Our plan for seeing as much of Iceland as we could in a week was to drive all the way around the country, hitting highlights as we went. We hit out fairly early on our first full day in the country and made it to our first stop, Seljalandsfoss in the morning.
“Foss” is a waterfall or “fall,” and we stopped at a lot of amazing waterfalls, though we saw thousands of other waterfalls as we drove around the island (which wasn’t something we expected but it does make the drive even more scenic). The first one is a popular stop as it is a very tall waterfall right next to the ring road (Highway 1 or Þjóðvegur); it also very visible from the ring road. Here’s a shot of Seljalandsfoss:
This was also the one waterfall we visited you can hike behind. If you plan to do so, be prepared to get very wet as the mist from the waterfall is pervasive. Luckily, we came prepared with waterproof winter weather gear:
Turns out, you can hike up above the falls if you’re willing to hike up some steep terrain at the bottom (you have to hike to the left of the falls first before you see the trail). Since I’m always up for a hike, we decided to go for it. It was quite pleasant once we made it to the top of the falls:
Our next stop was another waterfall that is also close to the ring road and, as a result, quite full of tourists: Skogafoss. Skogafoss is a wider waterfall with more volume than Seljalandsfoss.
You can’t walk behind the water at Skogafoss, but there is a nice trail up to the top of the waterfall that continues for a bit above the waterfall to some nice, smaller waterfalls and small canyons.
Lots of people view the waterfall from the base; probably 2/3 hike to the top, but very few hike further up the trail. So, if you’re looking for a spot with fewer people, hiking up the trail is a good option.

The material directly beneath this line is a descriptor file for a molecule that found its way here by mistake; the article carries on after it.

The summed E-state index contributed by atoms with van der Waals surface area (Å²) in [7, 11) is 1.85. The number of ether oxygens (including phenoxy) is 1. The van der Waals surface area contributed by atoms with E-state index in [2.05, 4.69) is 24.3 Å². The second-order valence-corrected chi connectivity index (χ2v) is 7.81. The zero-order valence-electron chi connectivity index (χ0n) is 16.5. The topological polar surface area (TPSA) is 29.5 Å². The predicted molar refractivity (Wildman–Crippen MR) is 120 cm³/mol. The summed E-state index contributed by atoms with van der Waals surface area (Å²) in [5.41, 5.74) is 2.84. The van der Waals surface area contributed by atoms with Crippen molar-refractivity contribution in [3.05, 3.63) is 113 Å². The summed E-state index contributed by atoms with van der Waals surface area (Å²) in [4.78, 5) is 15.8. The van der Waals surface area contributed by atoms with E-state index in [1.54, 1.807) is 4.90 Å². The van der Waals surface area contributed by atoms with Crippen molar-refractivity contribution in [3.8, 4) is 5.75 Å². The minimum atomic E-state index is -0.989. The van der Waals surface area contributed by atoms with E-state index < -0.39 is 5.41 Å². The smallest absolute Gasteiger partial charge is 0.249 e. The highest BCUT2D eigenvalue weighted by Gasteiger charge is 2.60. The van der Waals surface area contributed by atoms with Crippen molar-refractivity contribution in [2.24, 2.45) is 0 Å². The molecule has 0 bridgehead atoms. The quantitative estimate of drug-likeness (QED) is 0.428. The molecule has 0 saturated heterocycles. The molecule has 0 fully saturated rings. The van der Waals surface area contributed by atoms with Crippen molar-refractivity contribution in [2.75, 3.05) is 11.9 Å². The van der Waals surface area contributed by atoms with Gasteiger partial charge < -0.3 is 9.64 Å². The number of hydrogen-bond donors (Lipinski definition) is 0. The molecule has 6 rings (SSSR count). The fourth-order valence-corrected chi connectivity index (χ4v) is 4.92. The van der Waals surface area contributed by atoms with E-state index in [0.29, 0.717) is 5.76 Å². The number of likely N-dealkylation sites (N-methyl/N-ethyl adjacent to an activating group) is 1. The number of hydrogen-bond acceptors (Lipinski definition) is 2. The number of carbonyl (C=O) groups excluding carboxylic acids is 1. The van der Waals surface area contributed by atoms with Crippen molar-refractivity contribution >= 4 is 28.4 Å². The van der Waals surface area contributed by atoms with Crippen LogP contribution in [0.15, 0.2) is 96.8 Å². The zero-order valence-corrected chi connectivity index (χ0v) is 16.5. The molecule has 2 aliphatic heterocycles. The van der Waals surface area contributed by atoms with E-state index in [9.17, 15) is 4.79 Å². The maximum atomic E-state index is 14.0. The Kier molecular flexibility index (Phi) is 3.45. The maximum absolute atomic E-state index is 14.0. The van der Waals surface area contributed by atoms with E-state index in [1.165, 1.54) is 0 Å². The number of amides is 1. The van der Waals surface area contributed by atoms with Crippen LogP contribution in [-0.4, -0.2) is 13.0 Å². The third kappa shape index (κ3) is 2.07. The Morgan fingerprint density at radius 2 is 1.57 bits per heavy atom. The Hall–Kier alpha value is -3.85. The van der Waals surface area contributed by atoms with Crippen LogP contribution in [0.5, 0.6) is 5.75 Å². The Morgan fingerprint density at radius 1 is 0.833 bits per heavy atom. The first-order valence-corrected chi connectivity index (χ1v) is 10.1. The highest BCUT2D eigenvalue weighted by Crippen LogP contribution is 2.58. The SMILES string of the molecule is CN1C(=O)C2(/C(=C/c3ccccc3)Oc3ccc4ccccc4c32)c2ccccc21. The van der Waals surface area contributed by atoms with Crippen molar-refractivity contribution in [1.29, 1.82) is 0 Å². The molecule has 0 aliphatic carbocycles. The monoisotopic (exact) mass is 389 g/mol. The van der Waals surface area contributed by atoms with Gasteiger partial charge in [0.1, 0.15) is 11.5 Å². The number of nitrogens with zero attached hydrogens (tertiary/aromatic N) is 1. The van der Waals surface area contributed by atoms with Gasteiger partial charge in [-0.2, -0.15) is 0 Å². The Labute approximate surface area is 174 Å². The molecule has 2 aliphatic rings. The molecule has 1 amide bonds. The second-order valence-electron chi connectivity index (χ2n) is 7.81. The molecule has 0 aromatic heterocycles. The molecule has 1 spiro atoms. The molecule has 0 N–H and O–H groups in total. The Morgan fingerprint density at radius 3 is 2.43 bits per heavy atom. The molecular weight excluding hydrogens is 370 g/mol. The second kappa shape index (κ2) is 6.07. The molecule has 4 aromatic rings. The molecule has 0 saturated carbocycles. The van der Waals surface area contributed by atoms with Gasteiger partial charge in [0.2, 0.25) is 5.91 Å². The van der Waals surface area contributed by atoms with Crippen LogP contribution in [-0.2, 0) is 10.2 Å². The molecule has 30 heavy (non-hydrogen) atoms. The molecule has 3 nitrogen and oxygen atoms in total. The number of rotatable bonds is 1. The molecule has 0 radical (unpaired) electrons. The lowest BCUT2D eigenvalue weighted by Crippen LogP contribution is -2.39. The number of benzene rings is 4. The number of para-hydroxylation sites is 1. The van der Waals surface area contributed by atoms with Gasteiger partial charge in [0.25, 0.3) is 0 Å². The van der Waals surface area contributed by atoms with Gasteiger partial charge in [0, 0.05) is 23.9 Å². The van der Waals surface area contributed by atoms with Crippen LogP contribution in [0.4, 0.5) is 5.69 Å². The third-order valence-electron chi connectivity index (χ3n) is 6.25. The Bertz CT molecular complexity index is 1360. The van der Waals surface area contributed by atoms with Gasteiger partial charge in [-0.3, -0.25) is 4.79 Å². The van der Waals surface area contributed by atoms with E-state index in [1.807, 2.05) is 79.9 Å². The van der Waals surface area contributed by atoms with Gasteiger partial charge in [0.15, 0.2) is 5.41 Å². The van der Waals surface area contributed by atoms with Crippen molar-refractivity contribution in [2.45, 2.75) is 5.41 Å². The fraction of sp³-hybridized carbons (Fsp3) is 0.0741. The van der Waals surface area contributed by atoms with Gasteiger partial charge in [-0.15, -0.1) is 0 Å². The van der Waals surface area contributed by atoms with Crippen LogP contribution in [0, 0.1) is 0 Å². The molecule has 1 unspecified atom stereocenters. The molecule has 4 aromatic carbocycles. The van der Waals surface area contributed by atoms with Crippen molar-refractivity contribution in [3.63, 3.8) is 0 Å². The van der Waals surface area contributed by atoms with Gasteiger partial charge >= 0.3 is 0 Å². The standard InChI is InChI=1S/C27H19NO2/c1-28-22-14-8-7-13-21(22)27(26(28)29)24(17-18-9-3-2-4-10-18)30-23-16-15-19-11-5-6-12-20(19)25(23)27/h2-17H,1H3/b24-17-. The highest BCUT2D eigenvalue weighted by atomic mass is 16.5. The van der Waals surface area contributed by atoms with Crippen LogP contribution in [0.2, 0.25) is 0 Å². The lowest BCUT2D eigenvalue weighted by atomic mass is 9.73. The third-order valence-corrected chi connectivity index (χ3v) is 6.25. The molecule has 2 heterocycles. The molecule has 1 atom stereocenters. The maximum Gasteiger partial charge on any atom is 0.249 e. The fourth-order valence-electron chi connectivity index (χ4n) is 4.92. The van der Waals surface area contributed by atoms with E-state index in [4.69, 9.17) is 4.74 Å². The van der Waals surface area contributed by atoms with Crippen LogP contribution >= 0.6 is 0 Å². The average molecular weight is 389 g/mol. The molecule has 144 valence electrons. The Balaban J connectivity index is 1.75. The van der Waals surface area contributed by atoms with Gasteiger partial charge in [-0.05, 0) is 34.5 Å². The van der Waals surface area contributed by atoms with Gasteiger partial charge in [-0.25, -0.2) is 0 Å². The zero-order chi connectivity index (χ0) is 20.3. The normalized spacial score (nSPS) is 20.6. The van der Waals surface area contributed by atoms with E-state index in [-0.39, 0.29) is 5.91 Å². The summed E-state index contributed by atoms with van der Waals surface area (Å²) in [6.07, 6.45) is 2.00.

Here’s a photosphere from the top of the falls:
After Skogafoss, we drove further along the coast to a famous double-arch rock outcropping called Dyrholaey. The road that takes you to the trailhead so you can hike out toward the arch is gravel, rutted, and a bit harrowing, but we made it (despite Debi freaking out a bit) in our Mazda wagon. From the parking area, you can walk out toward the arch and around a lighthouse.
And here is the double arch:
We saw a cave just off the road toward Dyrholaey and saw some people hiking to it, so we did the same after checking out Dyrholaey. It was a small cave, but a fun little hike.
We then headed to our last stop of the day, Reynisfjara. Reynisfjara is known as the most dangerous beach in Iceland because the waves can be erratic, with massive waves coming up the beach very suddenly and sweeping people out to sea. The point being, you have to be aware of your situation at this beach.
Reynisfjara is known for its black sand and stunning rock formations.
Conveniently, Reynisfjara is right next to Dyrholaey, so you can see one from the other, but you have to drive around a bay to get between them. The rock formations at Reynisfjara are really varied. The picture above really doesn’t do them justice. Perhaps this photosphere will help illustrate the variety:
Reynisfjara was our last stop of the day. Amazingly, we had been able to book hotel rooms in Vik, which is just over a large hill from Reynisfjara. We ended up getting an entire cabin to ourselves, which was delightful:
The cabin looked right over the ocean as well, making it a real treat.